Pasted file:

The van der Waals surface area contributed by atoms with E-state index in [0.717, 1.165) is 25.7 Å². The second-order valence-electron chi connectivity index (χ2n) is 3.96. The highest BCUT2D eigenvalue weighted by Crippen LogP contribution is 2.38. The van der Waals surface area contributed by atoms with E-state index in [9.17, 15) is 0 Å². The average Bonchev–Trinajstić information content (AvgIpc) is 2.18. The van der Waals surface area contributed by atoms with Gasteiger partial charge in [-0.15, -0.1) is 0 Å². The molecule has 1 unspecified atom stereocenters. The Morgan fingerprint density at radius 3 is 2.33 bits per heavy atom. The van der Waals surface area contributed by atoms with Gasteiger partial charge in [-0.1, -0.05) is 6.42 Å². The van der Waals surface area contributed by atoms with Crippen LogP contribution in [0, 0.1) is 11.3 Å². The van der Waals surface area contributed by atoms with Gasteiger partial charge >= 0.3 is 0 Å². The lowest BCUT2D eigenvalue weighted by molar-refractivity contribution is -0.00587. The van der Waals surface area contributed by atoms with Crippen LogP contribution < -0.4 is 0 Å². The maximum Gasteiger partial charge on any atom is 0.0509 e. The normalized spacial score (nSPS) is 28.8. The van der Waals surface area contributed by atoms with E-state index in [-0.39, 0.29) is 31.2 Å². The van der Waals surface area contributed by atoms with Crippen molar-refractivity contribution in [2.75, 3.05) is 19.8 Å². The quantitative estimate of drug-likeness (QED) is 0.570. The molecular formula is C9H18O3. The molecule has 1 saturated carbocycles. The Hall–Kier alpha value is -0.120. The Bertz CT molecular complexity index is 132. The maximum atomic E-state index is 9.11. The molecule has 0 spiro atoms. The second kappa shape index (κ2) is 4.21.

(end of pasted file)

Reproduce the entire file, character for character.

The van der Waals surface area contributed by atoms with E-state index in [0.717, 1.165) is 25.7 Å². The second-order valence-electron chi connectivity index (χ2n) is 3.96. The highest BCUT2D eigenvalue weighted by Crippen LogP contribution is 2.38. The van der Waals surface area contributed by atoms with E-state index in [9.17, 15) is 0 Å². The average Bonchev–Trinajstić information content (AvgIpc) is 2.18. The van der Waals surface area contributed by atoms with Gasteiger partial charge in [-0.15, -0.1) is 0 Å². The molecule has 1 unspecified atom stereocenters. The Morgan fingerprint density at radius 3 is 2.33 bits per heavy atom. The van der Waals surface area contributed by atoms with Gasteiger partial charge in [-0.1, -0.05) is 6.42 Å². The van der Waals surface area contributed by atoms with Crippen LogP contribution in [0, 0.1) is 11.3 Å². The van der Waals surface area contributed by atoms with Gasteiger partial charge >= 0.3 is 0 Å². The lowest BCUT2D eigenvalue weighted by molar-refractivity contribution is -0.00587. The van der Waals surface area contributed by atoms with Crippen LogP contribution < -0.4 is 0 Å². The maximum Gasteiger partial charge on any atom is 0.0509 e. The normalized spacial score (nSPS) is 28.8. The van der Waals surface area contributed by atoms with E-state index in [-0.39, 0.29) is 31.2 Å². The van der Waals surface area contributed by atoms with Crippen molar-refractivity contribution in [2.75, 3.05) is 19.8 Å². The quantitative estimate of drug-likeness (QED) is 0.570. The molecular formula is C9H18O3. The molecule has 1 saturated carbocycles. The Hall–Kier alpha value is -0.120. The Bertz CT molecular complexity index is 132. The maximum atomic E-state index is 9.11. The molecule has 0 spiro atoms. The second kappa shape index (κ2) is 4.21.